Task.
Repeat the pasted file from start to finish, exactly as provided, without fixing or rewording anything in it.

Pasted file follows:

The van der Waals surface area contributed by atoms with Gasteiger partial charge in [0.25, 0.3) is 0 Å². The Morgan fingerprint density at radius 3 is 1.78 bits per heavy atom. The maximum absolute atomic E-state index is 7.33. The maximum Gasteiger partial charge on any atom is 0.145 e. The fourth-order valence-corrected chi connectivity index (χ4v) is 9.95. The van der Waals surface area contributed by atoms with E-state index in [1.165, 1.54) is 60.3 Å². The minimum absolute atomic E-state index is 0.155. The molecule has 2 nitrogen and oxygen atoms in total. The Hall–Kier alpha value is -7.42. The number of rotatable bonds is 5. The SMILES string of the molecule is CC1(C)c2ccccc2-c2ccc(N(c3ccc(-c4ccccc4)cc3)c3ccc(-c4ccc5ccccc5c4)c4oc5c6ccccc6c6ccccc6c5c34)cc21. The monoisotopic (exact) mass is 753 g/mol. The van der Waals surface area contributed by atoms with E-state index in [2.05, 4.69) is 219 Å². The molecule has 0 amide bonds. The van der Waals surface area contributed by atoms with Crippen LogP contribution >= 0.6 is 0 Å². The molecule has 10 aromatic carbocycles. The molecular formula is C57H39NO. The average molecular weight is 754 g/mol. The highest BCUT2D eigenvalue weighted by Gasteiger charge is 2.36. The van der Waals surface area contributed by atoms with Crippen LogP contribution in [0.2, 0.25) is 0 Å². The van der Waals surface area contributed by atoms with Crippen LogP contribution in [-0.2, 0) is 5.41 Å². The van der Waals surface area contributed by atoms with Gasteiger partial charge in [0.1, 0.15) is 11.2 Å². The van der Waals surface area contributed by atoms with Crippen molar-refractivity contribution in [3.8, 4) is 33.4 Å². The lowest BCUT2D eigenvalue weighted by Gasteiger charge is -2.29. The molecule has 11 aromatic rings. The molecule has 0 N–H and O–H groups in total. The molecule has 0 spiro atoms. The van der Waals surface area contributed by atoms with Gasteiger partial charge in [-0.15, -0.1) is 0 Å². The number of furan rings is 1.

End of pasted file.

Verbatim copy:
The van der Waals surface area contributed by atoms with Gasteiger partial charge in [0.25, 0.3) is 0 Å². The Morgan fingerprint density at radius 3 is 1.78 bits per heavy atom. The maximum absolute atomic E-state index is 7.33. The maximum Gasteiger partial charge on any atom is 0.145 e. The fourth-order valence-corrected chi connectivity index (χ4v) is 9.95. The van der Waals surface area contributed by atoms with E-state index in [1.165, 1.54) is 60.3 Å². The minimum absolute atomic E-state index is 0.155. The molecule has 2 nitrogen and oxygen atoms in total. The Hall–Kier alpha value is -7.42. The number of rotatable bonds is 5. The SMILES string of the molecule is CC1(C)c2ccccc2-c2ccc(N(c3ccc(-c4ccccc4)cc3)c3ccc(-c4ccc5ccccc5c4)c4oc5c6ccccc6c6ccccc6c5c34)cc21. The monoisotopic (exact) mass is 753 g/mol. The van der Waals surface area contributed by atoms with E-state index in [2.05, 4.69) is 219 Å². The molecule has 0 amide bonds. The van der Waals surface area contributed by atoms with Crippen LogP contribution >= 0.6 is 0 Å². The molecule has 10 aromatic carbocycles. The molecular formula is C57H39NO. The average molecular weight is 754 g/mol. The highest BCUT2D eigenvalue weighted by Gasteiger charge is 2.36. The van der Waals surface area contributed by atoms with Crippen LogP contribution in [0.2, 0.25) is 0 Å². The van der Waals surface area contributed by atoms with Crippen LogP contribution in [-0.2, 0) is 5.41 Å². The van der Waals surface area contributed by atoms with Gasteiger partial charge in [0.1, 0.15) is 11.2 Å². The van der Waals surface area contributed by atoms with Crippen molar-refractivity contribution in [3.8, 4) is 33.4 Å². The lowest BCUT2D eigenvalue weighted by Gasteiger charge is -2.29. The molecule has 11 aromatic rings. The molecule has 0 N–H and O–H groups in total. The molecule has 0 spiro atoms. The van der Waals surface area contributed by atoms with Gasteiger partial charge in [-0.15, -0.1) is 0 Å². The number of furan rings is 1.